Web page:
Monday, June 13, 2011

Joni Mitchell 7: Miles Of Aisles

A hit album enabled a concert tour with a dedicated road band, and Joni thought enough of the performances to make a double live album out of them. (It was, after all, the ‘70s.)
Most of Miles Of Aisles was recorded over four nights in L.A., to a crowd appreciative both of their old favorites along with some of the updated interpretations of same. For example, “You Turn Me On I’m A Radio” goes a little further to give her a chance to scat along with Robben Ford’s steel-like lead guitar. “Big Yellow Taxi” becomes contemporary pop, but while the lite-FM version of “Rainy Night House” may have sounded good in her head, it only makes us reach for the original piano-based track. And chances are CSNY’s hit arrangement of “Woodstock” influenced her heavier take here.
But some things should be left alone, and her performance of “Cactus Tree” is lovely. (She even delays the second line so people can finish clapping.) “Cold Blue Steel And Sweet Fire” and “Woman Of Heart And Mind” are also left close to the album versions. After commenting on the difference between artists and singers, “The Circle Game” tests the intimacy of the Universal Amphitheatre. Oddly, “People’s Parties” is the only song performed from Court And Spark, then her most recent album.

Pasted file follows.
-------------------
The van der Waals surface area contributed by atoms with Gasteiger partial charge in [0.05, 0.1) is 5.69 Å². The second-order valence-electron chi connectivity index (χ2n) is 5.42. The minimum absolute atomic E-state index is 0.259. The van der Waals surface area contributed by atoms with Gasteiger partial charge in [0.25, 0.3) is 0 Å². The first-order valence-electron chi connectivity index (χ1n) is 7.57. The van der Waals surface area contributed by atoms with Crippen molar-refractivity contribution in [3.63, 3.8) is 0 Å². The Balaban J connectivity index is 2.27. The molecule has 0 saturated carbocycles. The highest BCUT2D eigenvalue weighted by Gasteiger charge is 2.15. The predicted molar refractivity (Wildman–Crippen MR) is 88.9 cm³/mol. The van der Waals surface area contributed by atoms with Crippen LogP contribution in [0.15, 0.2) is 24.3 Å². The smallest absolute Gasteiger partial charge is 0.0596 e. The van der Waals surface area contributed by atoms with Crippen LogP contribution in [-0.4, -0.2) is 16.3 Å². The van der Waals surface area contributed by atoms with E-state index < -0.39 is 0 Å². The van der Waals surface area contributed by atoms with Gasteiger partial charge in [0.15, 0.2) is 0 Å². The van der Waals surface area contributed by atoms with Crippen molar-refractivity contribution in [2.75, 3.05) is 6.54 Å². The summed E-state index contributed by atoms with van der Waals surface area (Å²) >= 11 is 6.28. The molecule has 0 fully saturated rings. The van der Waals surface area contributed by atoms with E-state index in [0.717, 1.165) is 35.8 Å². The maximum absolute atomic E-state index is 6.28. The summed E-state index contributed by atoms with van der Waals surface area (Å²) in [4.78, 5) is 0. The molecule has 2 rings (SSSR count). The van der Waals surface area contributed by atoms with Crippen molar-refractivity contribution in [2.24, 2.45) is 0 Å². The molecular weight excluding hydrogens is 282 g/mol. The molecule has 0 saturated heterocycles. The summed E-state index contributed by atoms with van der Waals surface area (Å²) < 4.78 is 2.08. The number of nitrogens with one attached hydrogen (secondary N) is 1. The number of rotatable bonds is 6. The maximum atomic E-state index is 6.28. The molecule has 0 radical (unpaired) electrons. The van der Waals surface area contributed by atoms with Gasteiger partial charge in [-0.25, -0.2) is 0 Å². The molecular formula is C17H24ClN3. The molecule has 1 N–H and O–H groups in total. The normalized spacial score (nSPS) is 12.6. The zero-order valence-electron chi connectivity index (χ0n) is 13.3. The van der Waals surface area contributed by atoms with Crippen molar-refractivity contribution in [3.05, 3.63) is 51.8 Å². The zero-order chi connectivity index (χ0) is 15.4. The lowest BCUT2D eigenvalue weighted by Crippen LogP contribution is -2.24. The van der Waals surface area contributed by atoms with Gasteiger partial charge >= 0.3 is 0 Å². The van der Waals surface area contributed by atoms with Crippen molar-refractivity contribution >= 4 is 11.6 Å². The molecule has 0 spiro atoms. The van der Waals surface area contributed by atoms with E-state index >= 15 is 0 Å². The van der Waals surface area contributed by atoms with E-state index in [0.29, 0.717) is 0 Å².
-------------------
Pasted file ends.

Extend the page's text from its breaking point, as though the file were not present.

While she (wisely) doesn’t mess with Blue classics “A Case Of You” and “All I Want”, “Carey” is transformed into a fun-in-the-sun number that wouldn’t be out of place at a Jimmy Buffett show. “The Last Time I Saw Richard” gets only slightly embellished, but her impression of the waitress in the second verse is awkward.
There are two new songs to entice collectors, and she even provides lyrics her own hand. The moody “Jericho” would be rerecorded three albums down the road, but “Love Or Money” simply sounds too disco for these ears.
Miles Of Aisles remains a nice souvenir for those who like this particular Joni era—and lots of people do—but it’s not going to make any list of great live albums.

Joni Mitchell Miles Of Aisles (1974)—3

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